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A lightweight, inexpensive metal, tin was used for many items: teapots, plates, platters, trays, boxes, candle molds, lamps, sconces, foot warmers, lanterns, canisters, tea caddies, and so on. Much tinware was lacquered or painted, producing the colorful articles known as Japan ware and tole ware.
Before buying painted tin, inspect it to see whether the decorations are of old lacquer which will appear slightly worn, the colors softened by age, and possibly crazed; or whether the paint job is a new one, possibly hiding some far-from-old tinware.
There is a distinction between cast iron and wrought iron that is easily discerned, yet few people seem to know the difference. The very titles are descriptive of the processes which produce them: cast iron is iron which has been cast into a mold, and wrought iron has been made by various hand processes. There is, however, still a further distinction. Wrought iron can be obtained in thin bars then bent and twisted into elaborate designs (the Spanish made beautiful gates like this, and a modern example is the common porch railing), or it can be forged from a bar of iron, worked via hammer and anvil until it has been coaxed into the desired form-this is true hand-wrought iron and is the most highly prized. Unless iron is hand forged it cannot be called "hand wrought" even though it is wrought iron. It would be just as sensible to call all twisted iron hand wrought as it would be to call all dresses handmade just because someone had to cut the pattern and pin the fittings by hand, doing only the actual sewing on the machine; or as one television comedian recently stated, "All my clothes are hand tailored-that means my tailor has hands."
Some time ago while buying used lumber to build a tool shed, I spied a handmade nail on the ground. The man in charge of the yard said they had razed several very old houses, didn't want the old nails, and to "take as many as you want." I felt terribly foolish picking up nails amid the rubble (not to mention the danger, for it was summer and I was wearing sandals), but it was worth while. Now those same nails, clean but still crooked, support a collection of hand-wrought trivets above the stove where they are convenient for the constant use they receive.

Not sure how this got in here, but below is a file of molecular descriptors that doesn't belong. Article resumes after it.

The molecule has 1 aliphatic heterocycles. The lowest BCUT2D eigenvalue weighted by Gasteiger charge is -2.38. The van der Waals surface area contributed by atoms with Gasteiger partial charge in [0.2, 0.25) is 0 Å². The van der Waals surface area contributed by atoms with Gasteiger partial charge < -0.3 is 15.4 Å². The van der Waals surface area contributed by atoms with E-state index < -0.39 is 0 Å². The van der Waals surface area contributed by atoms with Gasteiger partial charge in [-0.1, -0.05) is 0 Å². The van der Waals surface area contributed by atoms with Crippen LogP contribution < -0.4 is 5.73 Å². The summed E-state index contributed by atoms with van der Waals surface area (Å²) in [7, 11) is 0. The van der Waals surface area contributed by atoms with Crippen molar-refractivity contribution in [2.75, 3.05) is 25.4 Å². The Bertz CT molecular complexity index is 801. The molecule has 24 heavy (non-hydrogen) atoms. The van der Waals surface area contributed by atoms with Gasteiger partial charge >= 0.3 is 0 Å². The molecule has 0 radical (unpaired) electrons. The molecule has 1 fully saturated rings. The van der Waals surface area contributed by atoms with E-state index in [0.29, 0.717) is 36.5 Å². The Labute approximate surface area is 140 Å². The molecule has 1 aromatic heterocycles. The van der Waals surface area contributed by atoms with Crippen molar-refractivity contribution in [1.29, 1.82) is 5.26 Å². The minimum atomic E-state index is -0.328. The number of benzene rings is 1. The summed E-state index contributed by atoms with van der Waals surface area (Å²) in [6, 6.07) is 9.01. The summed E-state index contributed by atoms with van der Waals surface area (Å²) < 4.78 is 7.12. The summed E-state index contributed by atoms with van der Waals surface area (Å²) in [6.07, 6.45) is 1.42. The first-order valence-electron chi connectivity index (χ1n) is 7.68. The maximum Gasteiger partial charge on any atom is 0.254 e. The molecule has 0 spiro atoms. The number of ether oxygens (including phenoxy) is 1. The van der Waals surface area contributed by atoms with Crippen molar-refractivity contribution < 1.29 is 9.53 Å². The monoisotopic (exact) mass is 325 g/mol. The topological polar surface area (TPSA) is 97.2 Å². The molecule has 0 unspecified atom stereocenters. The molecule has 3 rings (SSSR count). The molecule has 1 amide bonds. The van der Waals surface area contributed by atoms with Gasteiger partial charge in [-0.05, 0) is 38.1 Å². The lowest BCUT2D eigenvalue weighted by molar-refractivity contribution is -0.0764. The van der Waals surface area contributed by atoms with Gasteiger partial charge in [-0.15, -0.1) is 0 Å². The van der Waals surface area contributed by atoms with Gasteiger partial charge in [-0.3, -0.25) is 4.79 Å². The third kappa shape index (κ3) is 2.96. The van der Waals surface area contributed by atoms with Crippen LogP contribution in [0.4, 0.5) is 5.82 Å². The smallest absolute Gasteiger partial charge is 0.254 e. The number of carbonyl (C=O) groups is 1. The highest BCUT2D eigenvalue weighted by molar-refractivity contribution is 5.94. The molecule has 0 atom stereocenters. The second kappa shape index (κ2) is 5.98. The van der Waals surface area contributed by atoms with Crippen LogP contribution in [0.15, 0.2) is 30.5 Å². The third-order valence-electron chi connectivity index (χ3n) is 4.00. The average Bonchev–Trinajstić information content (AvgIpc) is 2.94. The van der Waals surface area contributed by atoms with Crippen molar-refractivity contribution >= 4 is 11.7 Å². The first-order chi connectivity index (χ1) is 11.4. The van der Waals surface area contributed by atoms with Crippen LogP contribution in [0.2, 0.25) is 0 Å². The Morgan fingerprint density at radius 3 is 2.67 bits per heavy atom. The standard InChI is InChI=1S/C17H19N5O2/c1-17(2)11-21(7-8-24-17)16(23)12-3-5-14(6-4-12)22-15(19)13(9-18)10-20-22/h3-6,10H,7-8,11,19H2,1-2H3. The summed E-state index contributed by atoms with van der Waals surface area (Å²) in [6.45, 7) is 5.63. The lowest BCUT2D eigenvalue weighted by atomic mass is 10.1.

Iron antiques are to be found making up fireplace equipment, andirons, cranes, trammels, pot hooks, toasters, pots, griddles, cauldrons, as well as sad irons, foot scrapers, candlesticks, candle stands, lamps, weather vanes, snuffers, wick-trimmers, extinguishers, curling irons, wall brackets of many kinds, and much early hardware. Rust is no deterrent to acquiring antiques made of iron. It is easy to clean rust from old iron: rubbing with steel wool and kerosene will take off most rust; stubborn spots may have to be soaked in the kerosene for an hour first, then wiped dry and oil applied. Allow the oil to soak in for a few days, then wipe off whatever remains. With utensils that you wish to use for cooking, wash well with soap and water after the kerosene-steelwool treatment, dry carefully, and coat lightly with salad oil. Iron must be dried thoroughly after each washing or else it will rust again.